28 June 2016   Leave a comment

Unicef, The United Nations Fund for Children, has issued its annual report on the state of the world’s children in 2016.  The picture painted by the report is truly sobering:

“Despite great progress in school enrollment in many parts of the world, the number of children aged 6 to 11 who are out of school has increased since 2011. About 124 million children and adolescents do not attend school, and 2 out of 5 leave primary school without learning how to read, write or do basic arithmetic, according to 2013 data. This challenge is compounded by the increasingly protracted nature of armed conflict. Nearly 250 million children live in countries and areas affected by armed conflict, and millions more bear the brunt of climate-related disasters and chronic crises.”

The report also noted that by 2030 nearly 750 girls will be married while still children.  The report outlines a plan of action to improve the lives of children, but the obstacles to that plan of action are formidable.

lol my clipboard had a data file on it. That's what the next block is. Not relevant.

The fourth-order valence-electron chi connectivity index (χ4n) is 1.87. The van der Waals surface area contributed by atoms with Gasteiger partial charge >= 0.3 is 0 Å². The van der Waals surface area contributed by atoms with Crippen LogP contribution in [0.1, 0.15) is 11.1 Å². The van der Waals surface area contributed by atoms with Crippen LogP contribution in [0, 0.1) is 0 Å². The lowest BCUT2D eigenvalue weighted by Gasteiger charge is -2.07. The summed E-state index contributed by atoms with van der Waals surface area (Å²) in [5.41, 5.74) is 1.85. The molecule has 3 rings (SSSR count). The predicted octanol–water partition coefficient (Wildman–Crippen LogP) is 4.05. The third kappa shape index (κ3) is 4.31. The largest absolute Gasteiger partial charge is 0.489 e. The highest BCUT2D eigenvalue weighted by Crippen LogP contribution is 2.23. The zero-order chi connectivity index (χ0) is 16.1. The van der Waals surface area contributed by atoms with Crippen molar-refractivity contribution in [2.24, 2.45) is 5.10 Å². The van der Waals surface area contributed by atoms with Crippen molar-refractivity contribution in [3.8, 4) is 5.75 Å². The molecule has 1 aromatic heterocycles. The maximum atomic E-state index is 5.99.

We continue to ponder the Brexit and its implications.  Financial markets have stabilized somewhat, but the longer term outlook is that British departure from the EU and the uncertainty surrounding it will dampen economic growth.  We also have a better sense of who voted for the Brexit and it appears as if the main supporters were people from what we might call the upper middle-class.  This group of individuals have seen virtually no income growth over the last few years and their anger and resentment at being cut off of the economic rewards of globalization is fueling what many have labelled a populist movement.


The Ataturk Airport in Istanbul suffered a devastating terrorist attack in which at least 36 people were killed and more than 140 injured.  Turkey has endured many such attacks since 2014 and they have been variously ascribed to either Daesh (the Islamic State) or Kurdish elements attached to the Kurdistan Workers Party (PKK).  No group has yet claimed responsibility for this most recent attack, but attacks on airports where international visitors are assembled is more a trademark of Daesh than it is of the PKK, which tries to attack Turkish security authorities.  The political situation in Turkey becomes less stable every day.


Posted June 29, 2016 by vferraro1971 in World Politics

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